Which Joe gave his name to ‘sloppy joes’? We look at five interesting sandwiches and their lexical origins.
Church music sung as a single vocal line in free rhythm and a restricted scale (plainsong), in a style developed for the medieval Latin liturgy.
- ‘This holiday celebration began in the morning, with clergy clad in white vestments and a choir singing Gregorian chant.’
- ‘The importance, spiritual power and beauty of the great body of Gregorian chant cannot be over emphasized.’
- ‘The early music section contains many rare finds, from Gregorian chant to Monteverdi.’
- ‘No one would deny the transcendent beauty of Gregorian chant, the majesty of Gothic cathedrals, the classical clarity of Mozart and Haydn Masses.’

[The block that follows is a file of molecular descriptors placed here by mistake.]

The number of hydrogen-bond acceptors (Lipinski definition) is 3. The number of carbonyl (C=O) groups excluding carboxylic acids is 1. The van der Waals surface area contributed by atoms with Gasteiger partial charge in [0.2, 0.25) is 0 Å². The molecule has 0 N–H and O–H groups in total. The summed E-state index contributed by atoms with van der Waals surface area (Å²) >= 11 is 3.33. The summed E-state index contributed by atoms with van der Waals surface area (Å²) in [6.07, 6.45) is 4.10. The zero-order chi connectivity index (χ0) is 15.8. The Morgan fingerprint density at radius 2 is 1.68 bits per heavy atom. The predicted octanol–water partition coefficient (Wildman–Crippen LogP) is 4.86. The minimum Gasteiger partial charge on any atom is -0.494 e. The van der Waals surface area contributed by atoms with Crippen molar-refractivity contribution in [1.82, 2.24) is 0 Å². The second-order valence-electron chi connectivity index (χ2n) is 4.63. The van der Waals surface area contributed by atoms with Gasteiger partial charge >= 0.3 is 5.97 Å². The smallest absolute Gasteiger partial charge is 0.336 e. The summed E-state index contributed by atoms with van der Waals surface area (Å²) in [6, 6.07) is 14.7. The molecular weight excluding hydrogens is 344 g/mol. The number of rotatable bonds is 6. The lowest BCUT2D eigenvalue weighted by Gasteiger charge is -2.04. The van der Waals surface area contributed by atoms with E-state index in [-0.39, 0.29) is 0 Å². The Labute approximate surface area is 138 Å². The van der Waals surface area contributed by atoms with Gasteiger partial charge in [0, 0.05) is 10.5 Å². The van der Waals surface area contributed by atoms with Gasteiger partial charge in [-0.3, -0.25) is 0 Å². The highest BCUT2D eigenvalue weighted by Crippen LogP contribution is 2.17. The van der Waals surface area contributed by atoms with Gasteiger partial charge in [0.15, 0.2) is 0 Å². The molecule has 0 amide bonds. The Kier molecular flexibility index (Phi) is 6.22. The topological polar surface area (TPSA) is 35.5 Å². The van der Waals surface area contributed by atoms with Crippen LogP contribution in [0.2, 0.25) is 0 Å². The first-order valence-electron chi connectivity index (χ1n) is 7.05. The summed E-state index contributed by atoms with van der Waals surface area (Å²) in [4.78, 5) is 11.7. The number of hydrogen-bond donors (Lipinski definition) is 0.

- ‘It would be laughable to say that Gregorian chant and Beethoven's Missa Solemnis are the same music, though it would also be folly to suggest that the earlier had no effect upon the later.’
Mid 18th century: named after St Gregory the Great (in Latin Gregorius), who is said to have standardized it.
We take a look at several popular, though confusing, punctuation marks.
From Afghanistan to Zimbabwe, discover surprising and intriguing language facts from around the globe.
The definitions of ‘buddy’ and ‘bro’ in the OED have recently been revised. We explore their history and increase in popularity.